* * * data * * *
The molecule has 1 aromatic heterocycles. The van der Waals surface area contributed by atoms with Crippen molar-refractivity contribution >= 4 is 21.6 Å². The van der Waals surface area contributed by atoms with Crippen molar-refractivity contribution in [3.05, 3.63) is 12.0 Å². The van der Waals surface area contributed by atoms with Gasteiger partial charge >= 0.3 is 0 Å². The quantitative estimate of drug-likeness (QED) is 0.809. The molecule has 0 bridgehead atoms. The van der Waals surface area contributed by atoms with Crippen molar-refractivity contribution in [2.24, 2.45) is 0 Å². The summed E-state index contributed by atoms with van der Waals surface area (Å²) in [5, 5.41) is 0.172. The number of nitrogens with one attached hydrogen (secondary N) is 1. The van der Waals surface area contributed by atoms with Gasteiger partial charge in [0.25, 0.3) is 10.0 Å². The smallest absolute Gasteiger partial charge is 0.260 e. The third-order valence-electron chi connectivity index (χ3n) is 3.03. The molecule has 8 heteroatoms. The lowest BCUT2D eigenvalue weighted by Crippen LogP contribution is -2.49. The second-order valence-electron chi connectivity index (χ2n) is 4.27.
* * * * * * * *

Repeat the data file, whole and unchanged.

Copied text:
The molecule has 1 aromatic heterocycles. The van der Waals surface area contributed by atoms with Crippen molar-refractivity contribution >= 4 is 21.6 Å². The van der Waals surface area contributed by atoms with Crippen molar-refractivity contribution in [3.05, 3.63) is 12.0 Å². The van der Waals surface area contributed by atoms with Gasteiger partial charge >= 0.3 is 0 Å². The quantitative estimate of drug-likeness (QED) is 0.809. The molecule has 0 bridgehead atoms. The van der Waals surface area contributed by atoms with Crippen molar-refractivity contribution in [2.24, 2.45) is 0 Å². The summed E-state index contributed by atoms with van der Waals surface area (Å²) in [5, 5.41) is 0.172. The number of nitrogens with one attached hydrogen (secondary N) is 1. The van der Waals surface area contributed by atoms with Gasteiger partial charge in [0.25, 0.3) is 10.0 Å². The smallest absolute Gasteiger partial charge is 0.260 e. The third-order valence-electron chi connectivity index (χ3n) is 3.03. The molecule has 8 heteroatoms. The lowest BCUT2D eigenvalue weighted by Crippen LogP contribution is -2.49. The second-order valence-electron chi connectivity index (χ2n) is 4.27.